Submitted by: Amazon Defense Coalition - FDA
Posted: Dec 21, 2017 – 12:14 PM EST
NEW YORK, Dec. 21 /CSRwire/ - Chevron endured a “very rough” 2017 in the Ecuador environmental litigation as its scorched-earth campaign to evade complying with a court order that it remediate billions of gallons of toxic waste dumped onto indigenous ancestral lands faltered around the world.
A new analysis published on The Chevron Pit outlined the legal and political setbacks Chevron suffered in 2017 as the affected Amazon communities continued with their effort to seize company assets in Canada to force compliance with the judgment. Chevron had insisted the trial be held in Ecuador and was subject to jurisdiction in the country; Ecuador’s highest court unanimously affirmed the company’s liability in 2013, and set damages at $9.5 billion (now $12 billion with interest).
“There is little doubt Chevron suffered a very rough year in the Ecuador litigation and the prognosis in 2018 is potentially even worse for the company,” said Patricio Salazar, the lead Ecuadorian lawyer on the case.
Chevron’s setbacks in 2017 in the Ecuador litigation, considered one of the world’s most successful corporate accountability campaigns, include:
**In Canada, Chevron suffered a third consecutive unanimous defeat before an appellate court in the attempt by the indigenous peoples to seize company assets to recover their judgment. A panel from the Ontario Court of Appeal found that Chevron illegally tried to impose an exorbitant $1 million costs order on the indigenous groups as a way to end the litigation.
**In Ecuador, the national indigenous federation (CONAIE) signed a political alliance with Canada's national indigenous group (the Assembly of First Nations) -- which represents 634 chiefs and is considered the world's most powerful indigenous federation -- to hold Chevron accountable for its environmental destruction and violations of indigenous rights in both countries.
**Chevron shareholders furious with CEO John Watson's failure to resolve the Ecuador litigation dominated and disrupted the company's annual meeting in May. A resolution citing Watson's "material mishandling" of the Ecuador litigation received a whopping 39% of shareholder support. Watson was pushed into "retirement" a few weeks later.
** Chevron unceremoniously announced that Watson (who is only 62) will be leaving Chevron in early 2018. One reason, according to informed sources familiar with the thinking of Chevron's Board, is that he grossly overspent on the Ecuador litigation with no results to show for it. One Chevron law firm, Gibson Dunn, reportedly charged the company $1 billion in fees. That firm is now under scrutiny for engaging in potential criminal acts on behalf of Chevron.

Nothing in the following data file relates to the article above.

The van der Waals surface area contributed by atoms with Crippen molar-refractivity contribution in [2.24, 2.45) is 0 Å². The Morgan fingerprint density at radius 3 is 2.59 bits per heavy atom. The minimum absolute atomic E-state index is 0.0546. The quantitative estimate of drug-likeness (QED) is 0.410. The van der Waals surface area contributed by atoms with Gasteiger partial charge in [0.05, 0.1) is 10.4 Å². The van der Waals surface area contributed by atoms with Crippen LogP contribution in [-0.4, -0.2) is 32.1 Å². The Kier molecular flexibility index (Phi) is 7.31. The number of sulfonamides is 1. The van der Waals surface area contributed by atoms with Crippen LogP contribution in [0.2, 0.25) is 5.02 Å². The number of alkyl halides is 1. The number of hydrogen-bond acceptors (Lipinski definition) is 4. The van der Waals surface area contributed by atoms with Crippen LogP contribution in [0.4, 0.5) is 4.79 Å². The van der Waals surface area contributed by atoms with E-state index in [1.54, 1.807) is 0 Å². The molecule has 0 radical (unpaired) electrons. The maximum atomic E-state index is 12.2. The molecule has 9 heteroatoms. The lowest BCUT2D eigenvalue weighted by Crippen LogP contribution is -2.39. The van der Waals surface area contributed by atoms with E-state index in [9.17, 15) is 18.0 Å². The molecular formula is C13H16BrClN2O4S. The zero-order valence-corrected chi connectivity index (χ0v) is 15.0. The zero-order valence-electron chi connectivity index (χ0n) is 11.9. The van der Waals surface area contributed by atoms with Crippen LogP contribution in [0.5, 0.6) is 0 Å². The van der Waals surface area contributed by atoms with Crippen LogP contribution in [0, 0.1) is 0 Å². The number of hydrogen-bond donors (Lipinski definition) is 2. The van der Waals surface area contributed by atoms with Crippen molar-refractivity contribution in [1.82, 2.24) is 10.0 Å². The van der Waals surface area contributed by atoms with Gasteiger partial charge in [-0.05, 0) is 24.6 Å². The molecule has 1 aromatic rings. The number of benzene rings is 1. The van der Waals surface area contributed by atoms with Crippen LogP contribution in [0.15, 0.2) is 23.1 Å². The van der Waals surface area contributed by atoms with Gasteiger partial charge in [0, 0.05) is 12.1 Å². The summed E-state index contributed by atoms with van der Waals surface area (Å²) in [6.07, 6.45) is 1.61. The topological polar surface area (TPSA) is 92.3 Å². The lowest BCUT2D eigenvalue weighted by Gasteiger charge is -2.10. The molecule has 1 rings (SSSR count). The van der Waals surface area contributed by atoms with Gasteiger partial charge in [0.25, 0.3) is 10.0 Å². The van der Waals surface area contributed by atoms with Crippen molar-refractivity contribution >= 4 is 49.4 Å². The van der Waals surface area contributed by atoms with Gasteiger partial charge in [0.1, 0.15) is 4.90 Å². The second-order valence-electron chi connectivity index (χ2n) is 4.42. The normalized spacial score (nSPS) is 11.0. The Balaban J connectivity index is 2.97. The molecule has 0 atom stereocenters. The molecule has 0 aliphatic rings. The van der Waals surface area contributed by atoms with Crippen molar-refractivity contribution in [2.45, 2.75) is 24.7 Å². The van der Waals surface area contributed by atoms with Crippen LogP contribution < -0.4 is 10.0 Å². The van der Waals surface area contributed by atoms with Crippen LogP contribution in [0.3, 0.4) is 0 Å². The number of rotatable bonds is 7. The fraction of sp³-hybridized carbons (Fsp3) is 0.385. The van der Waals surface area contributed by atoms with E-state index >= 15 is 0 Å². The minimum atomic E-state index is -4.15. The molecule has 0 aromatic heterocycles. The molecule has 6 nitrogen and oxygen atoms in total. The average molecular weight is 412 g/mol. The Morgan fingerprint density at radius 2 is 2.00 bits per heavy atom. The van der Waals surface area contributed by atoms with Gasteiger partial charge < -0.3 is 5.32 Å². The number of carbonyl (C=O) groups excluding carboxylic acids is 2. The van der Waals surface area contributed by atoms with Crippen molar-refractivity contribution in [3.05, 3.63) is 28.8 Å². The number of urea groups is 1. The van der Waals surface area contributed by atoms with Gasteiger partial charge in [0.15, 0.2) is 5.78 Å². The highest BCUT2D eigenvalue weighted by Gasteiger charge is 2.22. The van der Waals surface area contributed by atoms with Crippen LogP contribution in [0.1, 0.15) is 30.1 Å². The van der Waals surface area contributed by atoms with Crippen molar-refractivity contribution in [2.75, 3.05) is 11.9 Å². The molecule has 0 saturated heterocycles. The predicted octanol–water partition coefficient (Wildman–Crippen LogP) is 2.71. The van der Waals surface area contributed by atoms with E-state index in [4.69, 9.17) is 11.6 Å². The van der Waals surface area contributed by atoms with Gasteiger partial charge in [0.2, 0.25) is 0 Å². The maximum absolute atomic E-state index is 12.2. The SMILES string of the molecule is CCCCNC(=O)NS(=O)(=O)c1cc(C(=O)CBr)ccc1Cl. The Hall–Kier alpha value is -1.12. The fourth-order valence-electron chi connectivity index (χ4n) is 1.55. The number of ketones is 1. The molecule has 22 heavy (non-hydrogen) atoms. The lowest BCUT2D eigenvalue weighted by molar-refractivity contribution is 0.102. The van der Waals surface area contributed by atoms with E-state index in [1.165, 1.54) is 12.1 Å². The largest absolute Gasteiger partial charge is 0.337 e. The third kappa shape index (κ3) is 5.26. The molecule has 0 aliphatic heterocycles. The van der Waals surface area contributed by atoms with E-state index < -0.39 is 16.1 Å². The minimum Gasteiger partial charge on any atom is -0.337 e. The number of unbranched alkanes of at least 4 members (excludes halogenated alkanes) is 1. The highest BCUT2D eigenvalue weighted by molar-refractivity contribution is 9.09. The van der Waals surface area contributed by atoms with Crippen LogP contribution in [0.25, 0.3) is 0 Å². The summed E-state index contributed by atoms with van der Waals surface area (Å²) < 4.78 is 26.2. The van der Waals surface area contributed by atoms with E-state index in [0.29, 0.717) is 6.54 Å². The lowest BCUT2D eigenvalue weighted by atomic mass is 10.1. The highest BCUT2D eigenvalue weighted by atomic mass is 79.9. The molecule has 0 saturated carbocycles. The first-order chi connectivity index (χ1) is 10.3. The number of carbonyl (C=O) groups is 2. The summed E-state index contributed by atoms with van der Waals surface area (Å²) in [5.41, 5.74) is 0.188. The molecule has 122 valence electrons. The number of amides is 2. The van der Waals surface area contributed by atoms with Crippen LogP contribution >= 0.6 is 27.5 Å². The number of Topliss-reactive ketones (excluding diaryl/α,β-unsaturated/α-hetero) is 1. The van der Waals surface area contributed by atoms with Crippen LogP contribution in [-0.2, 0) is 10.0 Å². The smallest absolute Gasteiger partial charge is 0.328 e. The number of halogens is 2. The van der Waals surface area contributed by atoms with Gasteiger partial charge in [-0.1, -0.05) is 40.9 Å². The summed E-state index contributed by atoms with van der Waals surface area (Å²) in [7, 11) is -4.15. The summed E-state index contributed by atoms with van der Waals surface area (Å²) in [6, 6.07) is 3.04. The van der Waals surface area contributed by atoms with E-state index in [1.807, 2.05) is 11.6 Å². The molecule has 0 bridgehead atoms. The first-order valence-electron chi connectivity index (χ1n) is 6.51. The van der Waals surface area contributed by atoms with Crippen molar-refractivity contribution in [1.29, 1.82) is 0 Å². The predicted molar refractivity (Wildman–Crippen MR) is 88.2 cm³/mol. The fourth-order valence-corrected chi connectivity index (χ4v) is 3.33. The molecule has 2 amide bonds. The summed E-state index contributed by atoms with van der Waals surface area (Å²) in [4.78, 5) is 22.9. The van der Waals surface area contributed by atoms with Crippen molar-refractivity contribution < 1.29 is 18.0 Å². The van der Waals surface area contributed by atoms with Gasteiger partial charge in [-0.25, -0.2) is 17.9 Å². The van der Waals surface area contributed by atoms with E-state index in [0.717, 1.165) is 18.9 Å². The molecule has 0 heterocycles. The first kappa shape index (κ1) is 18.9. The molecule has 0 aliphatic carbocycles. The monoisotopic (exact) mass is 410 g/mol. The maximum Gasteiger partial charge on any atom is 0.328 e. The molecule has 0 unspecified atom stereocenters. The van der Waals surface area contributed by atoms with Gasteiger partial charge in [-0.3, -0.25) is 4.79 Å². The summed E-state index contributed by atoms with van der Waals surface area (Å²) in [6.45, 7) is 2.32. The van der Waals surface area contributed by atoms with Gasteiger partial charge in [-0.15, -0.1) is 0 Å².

**Chevron's highly flawed "racketeering" judgment from a severely compromised U.S. trial judge (Lewis A. Kaplan) is now backfiring (see here and here). Evidence emerged that Chevron illegally paid its star witness, Alberto Guerra, at least $2 million in cash and benefits and coached him for 53 days before he presented false testimony. Guerra later admitted under oath that he perjured himself (see this excellent blog by Paul Paz y Mino of Amazon Watch) while a new forensic report demonstrates that Chevron's lawyers fabricated evidence.
**Chevron and some of its executives face a potential criminal probe from the U.S. Department of Justice. The Ecuadorian communities sent a referral letter to the DOJ demanding an investigation to determine whether the company's obstructionist tactics have crossed over into criminality. Worse, it appears that none other than Chevron lobbyist and former Trump campaign manager Paul Manafort was in Ecuador in May to do some dirty work for the company just prior to his arrest in the Mueller investigation.
**The indigenous groups also picked up some key allies during the year. Rex Weyler, the legendary co-founder of Greenpeace, visited the affected area in Ecuador and accused Chevron of committing "ecological crimes" and showing "disrespect" to the communities where it operated. Phil Fontaine, the thrice-elected leader of Canada's national indigenous federation, said it was "unconscionable" that the company has been allowed to get away with its environmental atrocities for so long.
“Chevron has spent huge sums (at least $2 billion on 60 law firms) in an increasingly futile attempt to try to get the impoverished indigenous peoples and farmer communities to "give up" and become obedient subjects of corporate power,” asserted the analysis.
“If 2017 taught us anything about the Ecuador litigation, it is that the affected communities and their supporters will keep coming and coming no matter what massive level of resources CEO Watson throws at them,” it continued.
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